The quality of service from our present elected representatives has been very poor, in part because many were debutants and also because of heightened politicking since 2008.
IT doesn’t take a genius to say that the 13th general election will be held in the next 12 months although there are some experts who say it would be held during the March school holidays.
This is why all the political parties have upped the ante and are beating their chests to the sound of political war drums.
To these political animals, the silly season has arrived.
To both sides of the divide, the next general election will be a zero sum game.
The winner, even if by one seat or vote, will claim absolute victory, and most of them will not be bothered how it will affect the electorate.
After the political tsunami of 2008, the alliance of PKR, DAP and PAS is smelling victory while the Barisan Nasional, once smarting from the bruising, feels that the tide has changed in its favour.
This also explains the planned Bersih 2.0 rally and counter-demonstrations by Umno Youth and Malay NGO, Perkasa.
All these posturings are political and will come to a head on polling day some time next year. The result remains to be seen but what about us, the constituents? How will the 13th general election affect us?
In the past three years, we have had all sorts of elected representatives in either Parliament or our state assemblies.
Some of them have never been seen since they were elected and they will surely turn up in the run-up to polling day, begging for our votes, again.
It would be safe to say that the quality of service from our elected representatives in the past 1,000 days has been very poor.
It could be because many of those elected were new to the job and also because our country became very political after March 2008.
The elected representatives found themselves in a situation where anything they did – service or not – was seen as politically motivated.
Thus, this left many of the electorate dissatisfied, because most of their representatives did not know what was right or wrong.
Thus we, the constituents – the real stakeholders in any democratic election – need to decide what sort of elected representatives we want.
In pre-tsunami days, the formula for any elected person was to service his or her voters in every possible manner.
One former state assemblyman said he used to refer to his daily life as “four weddings and a funeral”, after the movie of the same name, because he would frequently attend several weddings or funerals a day.
Seldom had a day gone by that he did not have a voter-related function in the eight years he had served his urban seat.
Even now, this ex-assemblyman still receives invitations to such functions, even though he was soundly defeated in 2008.
However, in the post-tsunami era, some elected representatives no longer see attending such functions as important, and instead concentrate on events that have more political meaning.
While in the “bad-old days” MPs would host the political functions and the assemblyman handle the grassroots needs, these days MPs have to compete with the assemblyman for the political functions, even if they are from the same side.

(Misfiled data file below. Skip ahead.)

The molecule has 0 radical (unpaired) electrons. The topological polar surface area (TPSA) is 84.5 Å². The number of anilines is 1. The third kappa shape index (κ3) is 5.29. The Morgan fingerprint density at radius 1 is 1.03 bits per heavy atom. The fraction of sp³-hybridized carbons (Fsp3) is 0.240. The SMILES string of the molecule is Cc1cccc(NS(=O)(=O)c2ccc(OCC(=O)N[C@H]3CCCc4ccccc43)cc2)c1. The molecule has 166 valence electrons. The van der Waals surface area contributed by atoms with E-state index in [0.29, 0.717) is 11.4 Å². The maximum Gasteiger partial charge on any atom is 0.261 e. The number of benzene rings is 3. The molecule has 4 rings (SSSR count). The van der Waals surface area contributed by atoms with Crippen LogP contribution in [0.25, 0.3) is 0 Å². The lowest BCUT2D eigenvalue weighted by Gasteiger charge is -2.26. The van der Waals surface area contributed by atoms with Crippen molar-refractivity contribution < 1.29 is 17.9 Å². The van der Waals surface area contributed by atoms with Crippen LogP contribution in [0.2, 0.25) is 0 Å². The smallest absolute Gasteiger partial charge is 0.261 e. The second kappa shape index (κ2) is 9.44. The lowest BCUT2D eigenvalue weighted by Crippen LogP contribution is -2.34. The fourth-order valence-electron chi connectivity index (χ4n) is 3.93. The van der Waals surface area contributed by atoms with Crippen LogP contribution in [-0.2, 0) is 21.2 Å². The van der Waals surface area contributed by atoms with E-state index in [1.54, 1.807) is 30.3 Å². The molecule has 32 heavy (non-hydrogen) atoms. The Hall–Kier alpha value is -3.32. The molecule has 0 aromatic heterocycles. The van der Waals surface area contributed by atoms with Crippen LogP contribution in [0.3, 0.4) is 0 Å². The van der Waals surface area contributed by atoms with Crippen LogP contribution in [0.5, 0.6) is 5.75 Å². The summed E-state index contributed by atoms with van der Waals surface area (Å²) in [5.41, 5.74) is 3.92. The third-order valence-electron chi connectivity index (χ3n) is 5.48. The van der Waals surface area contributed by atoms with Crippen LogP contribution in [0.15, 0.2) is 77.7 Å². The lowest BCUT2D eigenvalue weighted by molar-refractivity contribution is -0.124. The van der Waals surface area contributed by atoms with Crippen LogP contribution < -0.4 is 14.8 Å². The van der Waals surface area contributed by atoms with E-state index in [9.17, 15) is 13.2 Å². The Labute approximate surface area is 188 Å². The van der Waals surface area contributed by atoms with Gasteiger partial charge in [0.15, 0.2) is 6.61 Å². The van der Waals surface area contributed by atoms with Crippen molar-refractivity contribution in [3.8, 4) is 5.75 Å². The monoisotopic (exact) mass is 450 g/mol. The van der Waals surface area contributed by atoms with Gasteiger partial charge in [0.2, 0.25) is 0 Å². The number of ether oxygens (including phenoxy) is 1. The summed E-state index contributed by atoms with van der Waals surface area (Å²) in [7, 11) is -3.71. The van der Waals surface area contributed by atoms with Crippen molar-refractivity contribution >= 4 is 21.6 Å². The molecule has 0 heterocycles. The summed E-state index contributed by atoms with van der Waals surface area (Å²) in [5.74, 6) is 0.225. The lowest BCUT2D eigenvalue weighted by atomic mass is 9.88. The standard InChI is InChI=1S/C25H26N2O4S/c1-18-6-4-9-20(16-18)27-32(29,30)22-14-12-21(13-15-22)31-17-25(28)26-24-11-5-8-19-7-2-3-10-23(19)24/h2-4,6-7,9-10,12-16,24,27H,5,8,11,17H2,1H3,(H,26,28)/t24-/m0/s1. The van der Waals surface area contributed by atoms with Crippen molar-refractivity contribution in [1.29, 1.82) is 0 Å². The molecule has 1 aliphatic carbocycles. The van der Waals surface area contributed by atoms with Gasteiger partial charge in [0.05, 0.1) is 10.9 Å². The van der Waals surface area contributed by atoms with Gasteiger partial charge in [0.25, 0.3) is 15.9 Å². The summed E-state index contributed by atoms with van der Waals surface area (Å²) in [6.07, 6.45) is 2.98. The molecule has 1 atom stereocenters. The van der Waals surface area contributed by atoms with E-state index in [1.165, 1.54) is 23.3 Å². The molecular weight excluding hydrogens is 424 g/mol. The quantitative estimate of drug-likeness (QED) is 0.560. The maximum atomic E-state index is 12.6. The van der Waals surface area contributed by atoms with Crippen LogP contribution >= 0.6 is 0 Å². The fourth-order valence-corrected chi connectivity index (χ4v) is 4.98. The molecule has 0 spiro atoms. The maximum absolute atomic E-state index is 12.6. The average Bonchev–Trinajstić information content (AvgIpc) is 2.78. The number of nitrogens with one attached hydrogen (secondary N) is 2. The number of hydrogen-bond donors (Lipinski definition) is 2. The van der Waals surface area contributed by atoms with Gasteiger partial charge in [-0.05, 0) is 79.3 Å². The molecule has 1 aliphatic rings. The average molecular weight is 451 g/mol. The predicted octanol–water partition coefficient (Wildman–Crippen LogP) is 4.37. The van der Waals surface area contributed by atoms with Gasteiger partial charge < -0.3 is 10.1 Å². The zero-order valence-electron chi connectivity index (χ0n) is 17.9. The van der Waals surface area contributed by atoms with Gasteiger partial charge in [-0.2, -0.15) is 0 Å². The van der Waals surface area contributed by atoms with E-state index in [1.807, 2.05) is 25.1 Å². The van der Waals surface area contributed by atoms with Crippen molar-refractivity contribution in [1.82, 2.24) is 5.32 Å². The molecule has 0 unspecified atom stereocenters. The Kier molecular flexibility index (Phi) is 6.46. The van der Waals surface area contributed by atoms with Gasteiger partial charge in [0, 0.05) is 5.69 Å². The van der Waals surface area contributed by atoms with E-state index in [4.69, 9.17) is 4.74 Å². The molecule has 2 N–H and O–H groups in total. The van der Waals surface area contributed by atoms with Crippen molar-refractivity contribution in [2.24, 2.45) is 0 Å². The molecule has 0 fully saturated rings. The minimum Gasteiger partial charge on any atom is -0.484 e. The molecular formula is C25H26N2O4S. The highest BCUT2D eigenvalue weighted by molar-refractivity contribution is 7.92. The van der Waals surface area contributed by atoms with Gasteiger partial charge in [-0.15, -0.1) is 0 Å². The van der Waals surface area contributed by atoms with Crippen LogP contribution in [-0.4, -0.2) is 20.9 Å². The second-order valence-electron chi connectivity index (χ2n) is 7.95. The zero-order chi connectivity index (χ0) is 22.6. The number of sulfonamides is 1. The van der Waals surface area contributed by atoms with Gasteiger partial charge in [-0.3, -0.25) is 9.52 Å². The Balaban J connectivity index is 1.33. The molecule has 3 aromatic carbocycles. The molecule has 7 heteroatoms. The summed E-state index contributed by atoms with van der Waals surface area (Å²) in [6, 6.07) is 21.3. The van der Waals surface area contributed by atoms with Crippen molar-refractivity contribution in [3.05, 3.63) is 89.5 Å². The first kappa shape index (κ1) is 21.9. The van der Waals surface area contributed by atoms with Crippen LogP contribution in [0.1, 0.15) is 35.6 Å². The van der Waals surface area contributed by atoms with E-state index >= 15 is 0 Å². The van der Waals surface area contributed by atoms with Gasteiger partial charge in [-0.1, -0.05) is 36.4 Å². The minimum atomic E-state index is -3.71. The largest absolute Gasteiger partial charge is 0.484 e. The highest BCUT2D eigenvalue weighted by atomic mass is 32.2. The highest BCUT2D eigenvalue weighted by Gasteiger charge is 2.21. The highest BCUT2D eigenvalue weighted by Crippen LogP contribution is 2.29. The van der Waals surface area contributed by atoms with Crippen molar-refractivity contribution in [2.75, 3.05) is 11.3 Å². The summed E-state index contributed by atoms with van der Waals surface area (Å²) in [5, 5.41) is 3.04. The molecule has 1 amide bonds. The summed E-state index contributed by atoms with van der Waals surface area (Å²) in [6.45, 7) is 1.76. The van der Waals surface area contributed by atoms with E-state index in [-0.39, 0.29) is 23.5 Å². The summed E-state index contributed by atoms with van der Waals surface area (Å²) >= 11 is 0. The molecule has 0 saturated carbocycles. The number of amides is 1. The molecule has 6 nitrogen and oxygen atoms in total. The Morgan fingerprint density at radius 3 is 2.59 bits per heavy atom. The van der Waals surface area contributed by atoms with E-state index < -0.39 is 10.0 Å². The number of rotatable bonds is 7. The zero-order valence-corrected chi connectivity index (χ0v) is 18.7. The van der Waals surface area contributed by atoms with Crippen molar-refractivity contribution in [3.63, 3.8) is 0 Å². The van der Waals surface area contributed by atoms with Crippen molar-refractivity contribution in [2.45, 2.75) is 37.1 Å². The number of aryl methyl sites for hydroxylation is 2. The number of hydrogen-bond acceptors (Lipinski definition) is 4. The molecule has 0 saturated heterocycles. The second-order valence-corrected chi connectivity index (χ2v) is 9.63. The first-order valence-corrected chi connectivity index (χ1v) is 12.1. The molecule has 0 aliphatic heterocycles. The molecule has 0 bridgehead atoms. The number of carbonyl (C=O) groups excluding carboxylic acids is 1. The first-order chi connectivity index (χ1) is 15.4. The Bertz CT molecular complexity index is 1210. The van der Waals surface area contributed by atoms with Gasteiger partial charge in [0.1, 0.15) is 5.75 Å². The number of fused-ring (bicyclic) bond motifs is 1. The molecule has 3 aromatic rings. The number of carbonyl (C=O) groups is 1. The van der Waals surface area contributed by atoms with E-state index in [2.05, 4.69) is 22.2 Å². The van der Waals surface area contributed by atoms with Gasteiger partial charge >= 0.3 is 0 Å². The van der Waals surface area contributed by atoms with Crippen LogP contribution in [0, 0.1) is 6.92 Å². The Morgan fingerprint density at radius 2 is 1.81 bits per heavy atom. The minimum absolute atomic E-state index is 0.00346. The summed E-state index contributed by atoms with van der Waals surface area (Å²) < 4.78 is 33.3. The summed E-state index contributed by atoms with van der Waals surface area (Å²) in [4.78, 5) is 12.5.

Thus the voters are left to fend for themselves. However, in better organised constituencies, local government councillors – appointed by either the MP, state representatives or their parties – have taken over the job of servicing the voters’ needs and complaints.
Previously, elected representatives would attend to problems like clogged drains, potholes and uncollected rubbish.
These days, they leave such “minor jobs” to their councillors or area leaders.
One first-term state assemblyman was once heard to have said that she was not elected to look at drains and potholes. She proclaimed that she was elected to represent the people’s political interests and rights.
Therefore, we, the voters, have to decide if these are the kind of MPs or state assemblymen that we want to represent us – excellent politicians who are on top of national or state issues but are absolutely hopeless when it comes to handling minor problems.
The alternative is someone who will run around in circles just to help us solve our day-to-day problems, but then he or she would have little time left for politics.
The best is of course a mixture of both – good in politics and good in servicing the ordinary folks – but in this post-tsunami era such a person would be rare.
Personally, I would prefer a service-orientated representative instead a political animal always out to score points against his or her opponent.
This is where I feel the MP and Assemblyman system works: I will send the MP to Parliament to deal with the high and mighty matters of the laws and rights, and choose a state representative who can ensure that the roads and drains are maintained, and especially the cleanliness of the neighbourhood.
If the candidate feels that it’s beneath him or her to serve us, the voters, then he or she should not contest a state seat.
If all of us choose based on the principle of service, regardless of political affiliation, then we will not go wrong.
Chances are the state assembly will then be filled with like-minded individuals who have the voters at heart. Why not? After all, a state government run by elected representatives who care, will turn away from corruption, immoral activities and abuse.
The same could be applied to our Parliament. But then again there must be space for politics.
> Executive Editor Wong Sai Wan is longing for the simpler times when the roads were smoother, grass was cut and rubbish collected, and it all had nothing to do with politics.